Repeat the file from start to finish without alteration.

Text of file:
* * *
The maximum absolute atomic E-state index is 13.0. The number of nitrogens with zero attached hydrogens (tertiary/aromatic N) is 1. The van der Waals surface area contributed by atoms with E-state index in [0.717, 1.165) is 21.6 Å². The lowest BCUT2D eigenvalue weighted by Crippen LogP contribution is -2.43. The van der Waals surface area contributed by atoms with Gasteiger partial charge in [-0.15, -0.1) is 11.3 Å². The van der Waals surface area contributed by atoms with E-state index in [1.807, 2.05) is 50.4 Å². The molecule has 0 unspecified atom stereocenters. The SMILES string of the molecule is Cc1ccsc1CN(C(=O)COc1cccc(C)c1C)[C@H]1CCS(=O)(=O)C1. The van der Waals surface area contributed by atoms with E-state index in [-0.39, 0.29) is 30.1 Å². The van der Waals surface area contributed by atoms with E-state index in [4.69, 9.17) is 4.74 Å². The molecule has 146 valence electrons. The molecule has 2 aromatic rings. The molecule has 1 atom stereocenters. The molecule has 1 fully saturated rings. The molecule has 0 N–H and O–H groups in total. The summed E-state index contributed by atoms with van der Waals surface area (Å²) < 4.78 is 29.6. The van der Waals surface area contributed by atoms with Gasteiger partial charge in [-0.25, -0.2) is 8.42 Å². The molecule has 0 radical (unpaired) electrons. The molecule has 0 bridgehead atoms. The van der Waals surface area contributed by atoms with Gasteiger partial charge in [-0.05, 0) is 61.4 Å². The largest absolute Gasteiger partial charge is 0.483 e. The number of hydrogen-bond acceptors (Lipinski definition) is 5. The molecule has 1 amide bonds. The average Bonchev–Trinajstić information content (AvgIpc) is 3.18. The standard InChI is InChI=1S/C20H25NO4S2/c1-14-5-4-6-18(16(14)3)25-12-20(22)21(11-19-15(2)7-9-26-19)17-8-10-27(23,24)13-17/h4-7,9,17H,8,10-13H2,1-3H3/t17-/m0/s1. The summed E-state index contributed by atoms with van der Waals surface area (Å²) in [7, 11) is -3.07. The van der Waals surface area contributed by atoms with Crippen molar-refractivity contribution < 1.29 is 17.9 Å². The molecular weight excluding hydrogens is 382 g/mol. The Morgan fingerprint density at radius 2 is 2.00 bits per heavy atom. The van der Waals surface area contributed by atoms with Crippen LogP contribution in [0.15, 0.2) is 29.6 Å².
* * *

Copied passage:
The maximum absolute atomic E-state index is 13.0. The number of nitrogens with zero attached hydrogens (tertiary/aromatic N) is 1. The van der Waals surface area contributed by atoms with E-state index in [0.717, 1.165) is 21.6 Å². The lowest BCUT2D eigenvalue weighted by Crippen LogP contribution is -2.43. The van der Waals surface area contributed by atoms with Gasteiger partial charge in [-0.15, -0.1) is 11.3 Å². The van der Waals surface area contributed by atoms with E-state index in [1.807, 2.05) is 50.4 Å². The molecule has 0 unspecified atom stereocenters. The SMILES string of the molecule is Cc1ccsc1CN(C(=O)COc1cccc(C)c1C)[C@H]1CCS(=O)(=O)C1. The van der Waals surface area contributed by atoms with E-state index in [-0.39, 0.29) is 30.1 Å². The van der Waals surface area contributed by atoms with E-state index in [4.69, 9.17) is 4.74 Å². The molecule has 146 valence electrons. The molecule has 2 aromatic rings. The molecule has 1 atom stereocenters. The molecule has 1 fully saturated rings. The molecule has 0 N–H and O–H groups in total. The summed E-state index contributed by atoms with van der Waals surface area (Å²) < 4.78 is 29.6. The van der Waals surface area contributed by atoms with Gasteiger partial charge in [-0.25, -0.2) is 8.42 Å². The molecule has 0 radical (unpaired) electrons. The molecule has 0 bridgehead atoms. The van der Waals surface area contributed by atoms with Gasteiger partial charge in [-0.05, 0) is 61.4 Å². The largest absolute Gasteiger partial charge is 0.483 e. The number of hydrogen-bond acceptors (Lipinski definition) is 5. The molecule has 1 amide bonds. The average Bonchev–Trinajstić information content (AvgIpc) is 3.18. The standard InChI is InChI=1S/C20H25NO4S2/c1-14-5-4-6-18(16(14)3)25-12-20(22)21(11-19-15(2)7-9-26-19)17-8-10-27(23,24)13-17/h4-7,9,17H,8,10-13H2,1-3H3/t17-/m0/s1. The summed E-state index contributed by atoms with van der Waals surface area (Å²) in [7, 11) is -3.07. The van der Waals surface area contributed by atoms with Crippen molar-refractivity contribution < 1.29 is 17.9 Å². The molecular weight excluding hydrogens is 382 g/mol. The Morgan fingerprint density at radius 2 is 2.00 bits per heavy atom. The van der Waals surface area contributed by atoms with Crippen LogP contribution in [0.15, 0.2) is 29.6 Å².